Early economic data from the recovery should continue to be upbeat over the next week. Persistently strong residential building permit issuance means Canadian housing starts probably ticked up in July from the 212k annual rate in June after not slowing much during the downturn (outside of Quebec where residential construction was ordered shut down in April.) And there are early signs that a lot of real-estate transactions were merely delayed in the spring, rather than lost altogether. Indeed, regional reports point to a surge in activity in the resale market in July. Household spending too, appears to have improved from levels that were already better than expected in June.
Growth in the manufacturing sector accelerating
Manufacturing has picked up the pace after lagging behind an early recovery in household spending. Statistics Canada estimated manufacturing sales rose another 16.8% in June – consistent with the jump in exports in the month. That would still leave sales 16% below February levels, though factory hours worked rose another 3.6% in July and a jump in the July Markit Canadian Manufacturing PMI suggests business sentiment is still improving. Meantime, auto production rebounded to 90% of year-ago levels in June from zero in April and July production was likely above year-ago levels as plants shuttered during the lockdown skipped their usual summer retooling shutdowns.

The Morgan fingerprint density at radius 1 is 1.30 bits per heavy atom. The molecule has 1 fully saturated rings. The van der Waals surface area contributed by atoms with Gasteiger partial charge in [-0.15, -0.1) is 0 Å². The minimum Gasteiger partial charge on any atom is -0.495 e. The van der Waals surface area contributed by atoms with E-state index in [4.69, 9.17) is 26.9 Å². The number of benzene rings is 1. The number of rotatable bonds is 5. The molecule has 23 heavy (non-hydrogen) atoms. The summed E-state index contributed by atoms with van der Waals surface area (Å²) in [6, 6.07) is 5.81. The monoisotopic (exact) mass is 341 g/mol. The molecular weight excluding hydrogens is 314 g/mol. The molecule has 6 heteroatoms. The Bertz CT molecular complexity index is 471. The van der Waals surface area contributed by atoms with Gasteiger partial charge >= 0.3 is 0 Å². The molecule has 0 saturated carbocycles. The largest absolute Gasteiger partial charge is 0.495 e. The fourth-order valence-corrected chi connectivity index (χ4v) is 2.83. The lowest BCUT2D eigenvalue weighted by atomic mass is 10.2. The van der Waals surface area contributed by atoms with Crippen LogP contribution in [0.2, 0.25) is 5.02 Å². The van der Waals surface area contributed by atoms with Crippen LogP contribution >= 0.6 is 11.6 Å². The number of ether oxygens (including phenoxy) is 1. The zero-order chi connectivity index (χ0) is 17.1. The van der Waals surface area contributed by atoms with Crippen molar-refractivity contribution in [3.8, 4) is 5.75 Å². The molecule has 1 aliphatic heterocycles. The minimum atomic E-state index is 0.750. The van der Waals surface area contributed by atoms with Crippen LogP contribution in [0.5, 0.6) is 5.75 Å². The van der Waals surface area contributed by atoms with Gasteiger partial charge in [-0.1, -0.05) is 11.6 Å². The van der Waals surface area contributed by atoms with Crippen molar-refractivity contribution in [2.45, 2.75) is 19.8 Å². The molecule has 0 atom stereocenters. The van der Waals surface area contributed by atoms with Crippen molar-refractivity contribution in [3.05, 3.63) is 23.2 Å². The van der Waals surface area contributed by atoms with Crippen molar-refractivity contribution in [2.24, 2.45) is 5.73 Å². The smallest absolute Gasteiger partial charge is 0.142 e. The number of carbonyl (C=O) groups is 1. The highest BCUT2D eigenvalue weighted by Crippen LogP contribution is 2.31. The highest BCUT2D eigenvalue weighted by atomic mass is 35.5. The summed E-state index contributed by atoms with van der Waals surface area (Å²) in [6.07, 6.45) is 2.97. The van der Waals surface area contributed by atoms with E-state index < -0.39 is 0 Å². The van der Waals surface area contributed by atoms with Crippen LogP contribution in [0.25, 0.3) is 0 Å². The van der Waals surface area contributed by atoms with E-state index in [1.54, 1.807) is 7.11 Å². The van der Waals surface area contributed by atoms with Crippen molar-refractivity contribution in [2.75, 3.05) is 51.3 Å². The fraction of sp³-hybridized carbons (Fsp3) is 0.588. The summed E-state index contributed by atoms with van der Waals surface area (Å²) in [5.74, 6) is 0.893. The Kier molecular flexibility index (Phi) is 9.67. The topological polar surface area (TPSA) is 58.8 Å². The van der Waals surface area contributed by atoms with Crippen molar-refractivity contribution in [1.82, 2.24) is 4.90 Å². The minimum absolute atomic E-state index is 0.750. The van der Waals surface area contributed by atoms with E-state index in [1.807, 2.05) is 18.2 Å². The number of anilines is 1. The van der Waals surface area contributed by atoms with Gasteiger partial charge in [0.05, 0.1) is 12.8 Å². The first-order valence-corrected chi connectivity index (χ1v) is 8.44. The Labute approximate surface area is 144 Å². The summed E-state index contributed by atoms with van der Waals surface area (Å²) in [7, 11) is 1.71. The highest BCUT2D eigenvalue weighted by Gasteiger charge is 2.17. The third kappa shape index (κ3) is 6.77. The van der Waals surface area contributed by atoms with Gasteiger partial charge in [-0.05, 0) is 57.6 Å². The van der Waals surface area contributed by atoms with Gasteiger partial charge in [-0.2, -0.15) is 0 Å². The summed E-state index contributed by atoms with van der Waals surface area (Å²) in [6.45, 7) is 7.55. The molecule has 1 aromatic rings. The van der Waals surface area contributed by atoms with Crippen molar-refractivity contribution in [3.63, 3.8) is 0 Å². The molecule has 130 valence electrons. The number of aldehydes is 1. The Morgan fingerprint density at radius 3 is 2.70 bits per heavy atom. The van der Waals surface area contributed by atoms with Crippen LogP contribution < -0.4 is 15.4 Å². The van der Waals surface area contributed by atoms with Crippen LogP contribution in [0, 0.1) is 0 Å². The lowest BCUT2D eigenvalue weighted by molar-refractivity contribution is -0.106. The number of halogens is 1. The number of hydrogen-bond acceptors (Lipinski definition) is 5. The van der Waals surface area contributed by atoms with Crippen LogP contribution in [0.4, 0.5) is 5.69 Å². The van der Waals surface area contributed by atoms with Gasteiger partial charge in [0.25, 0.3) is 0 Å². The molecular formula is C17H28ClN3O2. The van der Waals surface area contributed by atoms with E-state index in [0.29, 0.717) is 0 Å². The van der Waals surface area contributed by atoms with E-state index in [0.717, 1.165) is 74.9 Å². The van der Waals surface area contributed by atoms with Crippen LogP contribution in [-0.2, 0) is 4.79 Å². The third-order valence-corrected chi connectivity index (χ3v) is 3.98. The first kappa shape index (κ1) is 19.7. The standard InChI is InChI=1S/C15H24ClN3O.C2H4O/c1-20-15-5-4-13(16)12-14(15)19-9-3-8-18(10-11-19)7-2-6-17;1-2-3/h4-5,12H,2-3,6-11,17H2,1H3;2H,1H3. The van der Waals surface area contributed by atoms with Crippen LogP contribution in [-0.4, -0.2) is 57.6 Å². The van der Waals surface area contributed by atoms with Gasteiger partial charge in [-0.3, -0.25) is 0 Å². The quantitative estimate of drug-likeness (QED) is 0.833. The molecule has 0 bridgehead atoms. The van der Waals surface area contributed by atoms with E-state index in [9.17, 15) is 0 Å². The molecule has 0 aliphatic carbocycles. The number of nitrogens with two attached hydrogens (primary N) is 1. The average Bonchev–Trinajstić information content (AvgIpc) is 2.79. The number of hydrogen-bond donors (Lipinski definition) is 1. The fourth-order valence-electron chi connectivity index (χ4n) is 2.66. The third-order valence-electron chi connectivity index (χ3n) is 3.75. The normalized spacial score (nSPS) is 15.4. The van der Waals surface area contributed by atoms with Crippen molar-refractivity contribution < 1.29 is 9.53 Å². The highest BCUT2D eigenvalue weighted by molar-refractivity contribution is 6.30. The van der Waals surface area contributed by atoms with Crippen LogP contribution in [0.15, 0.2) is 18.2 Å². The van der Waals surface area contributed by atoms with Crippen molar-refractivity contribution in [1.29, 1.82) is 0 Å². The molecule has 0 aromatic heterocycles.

Canada grows at speedier clip (for now) as virus surges in the U.S.
Given tight cross-border production chain linkages, the recovery in the Canadian industrial sector depends critically on the performance of the US economy. And there are early, if not surprising, signs that the resurgence in virus spread in the US has stunted the pace of the recovery there. US employment rose sharply again in July, but has still only retraced 42% of losses over March and April – less than the 55% recovered in Canada over the same period. Nonetheless, US retail sales and industrial production reports over the week ahead are both expected to show ongoing growth in July, just at a slower pace than in June.
Uncertainty ahead as government supports wind down and aluminum tariffs harken return of unpredictable U.S. trade policy
Much of the resilience in household spending early in the recovery is likely due to exceptional government income transfers to those who have lost work in the pandemic. In the US, the $600/week federal top-up in PUA has already expired and negotiations to replace it are as-yet unresolved in Congress. In Canada, the CERB program still has some room to run – although the first recipients of the payments will start to run out of benefits by the end of September.
Now, capricious US trade policy can be added to the list of go-forward concerns for Canada’s economic recovery. The reinstatement of US tariffs on imports of raw aluminum from Canada announced by the Trump administration this week will not alone have a large impact on the broader economy. Aluminum exports account for less than 3% of total exports to the US, and about 2% of exports overall. But, as with the original steel and aluminum tariffs, there appear to be limited economic rationale for the measures. And if anything, the tariffs will ultimately increase costs for American purchasers. Nevertheless, they could still be popular in parts of the US industrial heartland that were key to President Trump’s 2016 election win. And with the president still well-behind in most polls, there could be more measures to come as he scrambles to turn the tide before November (and take attention off of the COVID-crisis).